To further compound the problem, local departmental managers may have sponsored bespoke IT applications that do not fit well into the overall architecture of the enterprise let alone designed for scalability.

2. Designing applications to meet large scale customer demand

While businesses are busy gauging up cloud computing, developers are busy churning out new applications for cloud and non-cloud environments. While large software product developers have kept the art of service enabling applications to the cloud largely a secret, pure software service providers are on their own to discover best practices in designing and developing truly scalable applications. As application scalability can neither be measured nor effectively demonstrated before the application is sold, it is quite possible that heuristics and business value articulation are in play to promote scalability.

It makes sense for the developer community to go back to the basics and re-learn the art of software architecture and design including design patterns and performance engineering until such time the academia comes out with languages and IDEs with built-in frameworks for guaranteed interoperability, scalability and performance.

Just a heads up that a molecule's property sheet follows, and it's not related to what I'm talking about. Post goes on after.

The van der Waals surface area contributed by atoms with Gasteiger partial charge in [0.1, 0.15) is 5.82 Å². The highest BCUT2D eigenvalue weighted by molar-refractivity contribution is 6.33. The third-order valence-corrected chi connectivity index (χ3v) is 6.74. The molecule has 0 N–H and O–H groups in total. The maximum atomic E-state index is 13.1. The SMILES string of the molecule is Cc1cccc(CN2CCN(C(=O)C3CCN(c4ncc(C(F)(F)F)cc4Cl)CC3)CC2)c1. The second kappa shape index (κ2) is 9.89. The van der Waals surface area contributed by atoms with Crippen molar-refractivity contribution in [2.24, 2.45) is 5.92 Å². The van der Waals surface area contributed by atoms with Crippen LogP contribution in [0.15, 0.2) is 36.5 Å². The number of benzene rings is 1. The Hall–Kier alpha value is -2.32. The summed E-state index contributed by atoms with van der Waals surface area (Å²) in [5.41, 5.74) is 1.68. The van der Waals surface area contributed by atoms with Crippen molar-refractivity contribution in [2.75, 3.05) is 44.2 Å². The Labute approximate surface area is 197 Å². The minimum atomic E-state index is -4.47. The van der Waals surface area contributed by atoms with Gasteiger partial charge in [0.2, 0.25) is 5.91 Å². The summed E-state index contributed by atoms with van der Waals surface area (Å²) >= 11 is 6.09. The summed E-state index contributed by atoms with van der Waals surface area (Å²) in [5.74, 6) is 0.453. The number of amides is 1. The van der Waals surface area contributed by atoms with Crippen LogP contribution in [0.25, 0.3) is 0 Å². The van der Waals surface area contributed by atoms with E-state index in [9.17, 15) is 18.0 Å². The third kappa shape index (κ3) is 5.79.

Perhaps it is sufficient if software is designed the way it is supposed to be - cloud or non-cloud. In design phase, designer should focus on modularity, technology independence, high performance and resource utilization. Design flaws are likely to be tolerated under “General Issues with IT” in a non cloud context, but mean a disaster for the application in the cloud context because the cloud would easily expose any design flaws associated with performance and resource utilization.

3. Platform gap between cloud and non-cloud services

With hybrid clouds becoming a reality, applications and services are likely to be spread between on-cloud and off-cloud contexts. There could be few software elements such as application servers that might exist on both contexts. Though supplied by the same vendor, on-cloud and off-cloud software elements are likely to remain as separate products. As a result, a large enterprise is likely to have variety of products on-and-off cloud. And some services such as messaging are likely to exist both on and off cloud.